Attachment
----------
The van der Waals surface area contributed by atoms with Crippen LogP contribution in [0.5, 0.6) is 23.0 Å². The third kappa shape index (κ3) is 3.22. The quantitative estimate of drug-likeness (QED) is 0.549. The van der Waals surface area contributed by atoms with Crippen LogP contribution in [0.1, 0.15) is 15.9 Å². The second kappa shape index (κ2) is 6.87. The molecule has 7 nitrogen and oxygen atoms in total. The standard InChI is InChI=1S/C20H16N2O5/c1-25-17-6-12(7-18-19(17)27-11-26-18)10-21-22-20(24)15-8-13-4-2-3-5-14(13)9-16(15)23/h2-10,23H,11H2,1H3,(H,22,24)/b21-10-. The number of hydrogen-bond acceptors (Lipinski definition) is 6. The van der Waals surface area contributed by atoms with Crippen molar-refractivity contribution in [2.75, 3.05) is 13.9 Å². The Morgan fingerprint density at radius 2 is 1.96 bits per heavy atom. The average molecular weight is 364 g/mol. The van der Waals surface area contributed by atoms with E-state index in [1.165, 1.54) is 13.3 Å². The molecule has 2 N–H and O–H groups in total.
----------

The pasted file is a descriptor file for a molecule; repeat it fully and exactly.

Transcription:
The van der Waals surface area contributed by atoms with Crippen LogP contribution in [0.5, 0.6) is 23.0 Å². The third kappa shape index (κ3) is 3.22. The quantitative estimate of drug-likeness (QED) is 0.549. The van der Waals surface area contributed by atoms with Crippen LogP contribution in [0.1, 0.15) is 15.9 Å². The second kappa shape index (κ2) is 6.87. The molecule has 7 nitrogen and oxygen atoms in total. The standard InChI is InChI=1S/C20H16N2O5/c1-25-17-6-12(7-18-19(17)27-11-26-18)10-21-22-20(24)15-8-13-4-2-3-5-14(13)9-16(15)23/h2-10,23H,11H2,1H3,(H,22,24)/b21-10-. The number of hydrogen-bond acceptors (Lipinski definition) is 6. The van der Waals surface area contributed by atoms with Crippen molar-refractivity contribution in [2.75, 3.05) is 13.9 Å². The Morgan fingerprint density at radius 2 is 1.96 bits per heavy atom. The average molecular weight is 364 g/mol. The van der Waals surface area contributed by atoms with E-state index in [1.165, 1.54) is 13.3 Å². The molecule has 2 N–H and O–H groups in total.